Live Aid’s 31st Anniversary: How it Changed the World

On 13th July 1985, Live Aid – a dual-venue concert – was held in Wembley Stadium, London and John F. Kennedy Stadium in Philadelphia. Championed and created by Bob Geldof and Midge Ure, this world-famous charity concert was orchestrated to benefit those starving in the Ethiopian famine. 31 years later, Live Aid is still known globally and is considered a game changer in music and charity.

Over three decades later, Live Aid is still a talking point. The concert raised a massive $245 million and attracted a global audience of 1.9 billion, making it one of the greatest charitable successes in the whole of human history. Such a huge audience practically guaranteed a success, and when the Beach Boys took to the stage in the United States, 22,000 pledges were received in just five minutes.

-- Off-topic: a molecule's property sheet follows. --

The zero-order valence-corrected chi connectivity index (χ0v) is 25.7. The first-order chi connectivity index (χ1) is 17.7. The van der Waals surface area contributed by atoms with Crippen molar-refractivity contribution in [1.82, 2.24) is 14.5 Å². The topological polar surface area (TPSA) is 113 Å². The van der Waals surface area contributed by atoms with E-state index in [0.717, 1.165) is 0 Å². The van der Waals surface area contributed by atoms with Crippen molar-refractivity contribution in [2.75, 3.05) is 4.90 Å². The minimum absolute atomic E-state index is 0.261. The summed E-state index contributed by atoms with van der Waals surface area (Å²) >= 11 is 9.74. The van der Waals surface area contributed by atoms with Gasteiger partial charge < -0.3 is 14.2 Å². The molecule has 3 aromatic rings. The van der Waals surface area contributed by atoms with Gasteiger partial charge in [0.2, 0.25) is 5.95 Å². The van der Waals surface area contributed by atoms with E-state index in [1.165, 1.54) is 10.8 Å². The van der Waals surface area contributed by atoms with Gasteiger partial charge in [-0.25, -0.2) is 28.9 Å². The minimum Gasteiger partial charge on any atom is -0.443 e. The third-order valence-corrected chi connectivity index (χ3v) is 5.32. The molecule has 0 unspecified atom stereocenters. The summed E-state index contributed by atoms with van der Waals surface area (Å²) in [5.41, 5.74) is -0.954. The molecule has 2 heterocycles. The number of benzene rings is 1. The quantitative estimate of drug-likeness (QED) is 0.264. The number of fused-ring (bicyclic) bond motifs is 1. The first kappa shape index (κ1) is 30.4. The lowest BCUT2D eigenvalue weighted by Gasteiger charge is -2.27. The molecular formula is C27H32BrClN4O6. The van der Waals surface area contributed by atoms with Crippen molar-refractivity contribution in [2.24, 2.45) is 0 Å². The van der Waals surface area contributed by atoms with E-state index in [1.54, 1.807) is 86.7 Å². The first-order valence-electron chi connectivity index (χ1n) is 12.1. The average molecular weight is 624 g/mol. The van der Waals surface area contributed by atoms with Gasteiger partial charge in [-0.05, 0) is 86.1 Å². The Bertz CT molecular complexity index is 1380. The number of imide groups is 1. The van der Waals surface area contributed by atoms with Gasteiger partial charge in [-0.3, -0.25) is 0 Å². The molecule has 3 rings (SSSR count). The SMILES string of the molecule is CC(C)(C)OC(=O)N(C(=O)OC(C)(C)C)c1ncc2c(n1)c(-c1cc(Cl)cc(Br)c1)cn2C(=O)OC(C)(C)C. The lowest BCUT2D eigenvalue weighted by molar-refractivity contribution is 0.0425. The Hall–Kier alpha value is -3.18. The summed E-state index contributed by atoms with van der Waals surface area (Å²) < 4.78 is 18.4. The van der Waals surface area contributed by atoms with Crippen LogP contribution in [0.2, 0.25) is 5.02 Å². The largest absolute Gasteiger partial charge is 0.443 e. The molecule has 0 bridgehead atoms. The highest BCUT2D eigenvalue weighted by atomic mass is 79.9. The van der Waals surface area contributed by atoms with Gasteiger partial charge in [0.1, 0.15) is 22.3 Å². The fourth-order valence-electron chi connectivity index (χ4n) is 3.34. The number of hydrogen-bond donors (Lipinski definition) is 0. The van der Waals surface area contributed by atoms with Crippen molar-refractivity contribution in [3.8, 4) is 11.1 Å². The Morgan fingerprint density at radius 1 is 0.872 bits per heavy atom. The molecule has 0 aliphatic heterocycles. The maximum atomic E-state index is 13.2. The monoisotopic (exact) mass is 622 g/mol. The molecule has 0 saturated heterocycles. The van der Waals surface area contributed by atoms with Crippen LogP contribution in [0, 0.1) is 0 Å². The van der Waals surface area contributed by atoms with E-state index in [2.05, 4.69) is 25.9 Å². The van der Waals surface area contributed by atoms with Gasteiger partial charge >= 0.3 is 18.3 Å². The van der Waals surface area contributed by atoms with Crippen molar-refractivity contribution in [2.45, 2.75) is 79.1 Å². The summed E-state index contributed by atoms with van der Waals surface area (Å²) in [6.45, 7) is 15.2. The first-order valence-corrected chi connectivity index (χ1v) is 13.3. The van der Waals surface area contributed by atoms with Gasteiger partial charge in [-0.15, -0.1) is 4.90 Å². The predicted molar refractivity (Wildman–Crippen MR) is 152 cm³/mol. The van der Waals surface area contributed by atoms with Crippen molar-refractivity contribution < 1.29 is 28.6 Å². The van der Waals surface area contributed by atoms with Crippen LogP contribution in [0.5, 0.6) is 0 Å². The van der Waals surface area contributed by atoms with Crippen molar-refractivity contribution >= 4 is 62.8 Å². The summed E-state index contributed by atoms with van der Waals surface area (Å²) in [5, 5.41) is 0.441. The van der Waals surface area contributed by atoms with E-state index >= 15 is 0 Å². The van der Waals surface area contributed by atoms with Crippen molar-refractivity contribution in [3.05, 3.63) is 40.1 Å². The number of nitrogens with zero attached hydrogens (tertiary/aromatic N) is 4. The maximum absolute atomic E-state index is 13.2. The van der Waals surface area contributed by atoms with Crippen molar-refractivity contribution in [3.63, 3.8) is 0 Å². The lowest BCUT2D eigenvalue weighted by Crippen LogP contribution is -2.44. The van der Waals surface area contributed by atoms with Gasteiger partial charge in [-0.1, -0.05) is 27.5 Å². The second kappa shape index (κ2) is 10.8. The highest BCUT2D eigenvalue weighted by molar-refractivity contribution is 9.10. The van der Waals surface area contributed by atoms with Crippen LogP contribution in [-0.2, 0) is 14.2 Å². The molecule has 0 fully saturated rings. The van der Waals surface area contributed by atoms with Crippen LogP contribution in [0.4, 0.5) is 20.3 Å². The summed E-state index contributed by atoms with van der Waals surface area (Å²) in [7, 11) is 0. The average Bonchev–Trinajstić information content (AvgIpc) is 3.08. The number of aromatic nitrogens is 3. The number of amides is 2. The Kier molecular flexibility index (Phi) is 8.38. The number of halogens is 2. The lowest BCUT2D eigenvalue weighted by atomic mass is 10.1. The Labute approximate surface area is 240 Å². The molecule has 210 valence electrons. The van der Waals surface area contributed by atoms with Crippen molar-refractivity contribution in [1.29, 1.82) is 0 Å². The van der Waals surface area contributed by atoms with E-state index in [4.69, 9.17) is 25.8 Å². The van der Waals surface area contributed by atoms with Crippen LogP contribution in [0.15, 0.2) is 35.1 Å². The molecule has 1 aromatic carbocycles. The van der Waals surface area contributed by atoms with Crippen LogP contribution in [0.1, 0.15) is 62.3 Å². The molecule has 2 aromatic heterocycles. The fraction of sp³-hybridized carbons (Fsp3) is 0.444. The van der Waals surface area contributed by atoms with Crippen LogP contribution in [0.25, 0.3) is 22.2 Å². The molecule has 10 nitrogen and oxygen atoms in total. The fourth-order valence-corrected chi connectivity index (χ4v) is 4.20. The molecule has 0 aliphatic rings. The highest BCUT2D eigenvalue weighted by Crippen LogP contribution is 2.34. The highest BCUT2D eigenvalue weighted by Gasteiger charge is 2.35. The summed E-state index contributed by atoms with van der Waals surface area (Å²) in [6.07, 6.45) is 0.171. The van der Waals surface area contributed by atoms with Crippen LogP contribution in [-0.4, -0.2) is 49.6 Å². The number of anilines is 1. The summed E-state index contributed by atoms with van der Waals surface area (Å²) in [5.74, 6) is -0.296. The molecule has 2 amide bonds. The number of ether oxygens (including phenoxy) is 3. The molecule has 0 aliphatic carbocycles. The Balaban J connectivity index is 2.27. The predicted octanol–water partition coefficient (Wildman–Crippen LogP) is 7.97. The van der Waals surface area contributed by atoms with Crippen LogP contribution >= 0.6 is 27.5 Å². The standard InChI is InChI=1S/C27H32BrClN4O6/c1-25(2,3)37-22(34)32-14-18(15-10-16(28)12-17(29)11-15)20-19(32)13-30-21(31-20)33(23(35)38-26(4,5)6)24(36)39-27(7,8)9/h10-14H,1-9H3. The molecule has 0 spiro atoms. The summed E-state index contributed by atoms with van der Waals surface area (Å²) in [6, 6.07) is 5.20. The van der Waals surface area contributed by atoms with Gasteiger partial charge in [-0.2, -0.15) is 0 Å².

Photo Credit: Like Totally 80’s

This was the first open-air charity concert, and the first time that the BBC (British Broadcasting Corporation) had used its outdoor recording equipment for such a large event. Since then, there have been countless charity concerts and celebrity events designed to raise money for everything from tsunamis to storms and poverty.

One such Live Aid-inspired concert was Hope for Haiti Now, a concert held on January 22nd 2010 which was organized by Joel Gallen, Wyclef Jean and George Clooney. Anderson Cooper, popular US news anchor, also provided reports from Haiti that were shown during the concert, and by the end, the event had raised a huge $61 million. The album that was released soon after even became the biggest one-day pre-order for an album in iTunes history.

As well as Hope for Haiti Now, there have also been Farm Aid, Concert for New York City, Concert for Hurricane Relief, LIVE 8 and a great deal more than have raised millions for charity. So, 31 years on, let’s thank Geldof and Live Aid for giving us an entirely new way to heal the world.

 

[Image Credit: Like Totally 80’s & Irish Times
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